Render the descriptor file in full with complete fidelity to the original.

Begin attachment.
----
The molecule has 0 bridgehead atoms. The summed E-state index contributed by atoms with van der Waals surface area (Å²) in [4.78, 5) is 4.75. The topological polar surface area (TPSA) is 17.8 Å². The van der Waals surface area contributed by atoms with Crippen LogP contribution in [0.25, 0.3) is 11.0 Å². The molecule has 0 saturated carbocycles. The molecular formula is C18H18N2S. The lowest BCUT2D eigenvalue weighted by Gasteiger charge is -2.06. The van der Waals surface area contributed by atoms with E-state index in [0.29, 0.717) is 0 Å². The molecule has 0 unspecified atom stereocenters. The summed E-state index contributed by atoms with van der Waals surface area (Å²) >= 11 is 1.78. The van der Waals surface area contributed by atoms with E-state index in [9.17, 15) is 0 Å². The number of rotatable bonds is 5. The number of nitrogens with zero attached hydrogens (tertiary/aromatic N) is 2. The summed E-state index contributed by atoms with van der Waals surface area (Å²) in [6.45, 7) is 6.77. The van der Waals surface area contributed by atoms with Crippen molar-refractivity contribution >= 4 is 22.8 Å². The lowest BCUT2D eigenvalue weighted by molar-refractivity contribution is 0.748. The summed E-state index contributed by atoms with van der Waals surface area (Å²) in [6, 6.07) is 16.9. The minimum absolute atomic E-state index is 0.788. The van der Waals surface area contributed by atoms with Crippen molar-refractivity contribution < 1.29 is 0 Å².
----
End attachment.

The molecule has 0 bridgehead atoms. The summed E-state index contributed by atoms with van der Waals surface area (Å²) in [4.78, 5) is 4.75. The topological polar surface area (TPSA) is 17.8 Å². The van der Waals surface area contributed by atoms with Crippen LogP contribution in [0.25, 0.3) is 11.0 Å². The molecule has 0 saturated carbocycles. The molecular formula is C18H18N2S. The lowest BCUT2D eigenvalue weighted by Gasteiger charge is -2.06. The van der Waals surface area contributed by atoms with E-state index in [0.29, 0.717) is 0 Å². The molecule has 0 unspecified atom stereocenters. The summed E-state index contributed by atoms with van der Waals surface area (Å²) >= 11 is 1.78. The van der Waals surface area contributed by atoms with E-state index in [9.17, 15) is 0 Å². The number of rotatable bonds is 5. The number of nitrogens with zero attached hydrogens (tertiary/aromatic N) is 2. The summed E-state index contributed by atoms with van der Waals surface area (Å²) in [6.45, 7) is 6.77. The van der Waals surface area contributed by atoms with Crippen molar-refractivity contribution >= 4 is 22.8 Å². The lowest BCUT2D eigenvalue weighted by molar-refractivity contribution is 0.748. The summed E-state index contributed by atoms with van der Waals surface area (Å²) in [6, 6.07) is 16.9. The minimum absolute atomic E-state index is 0.788. The van der Waals surface area contributed by atoms with Crippen molar-refractivity contribution < 1.29 is 0 Å².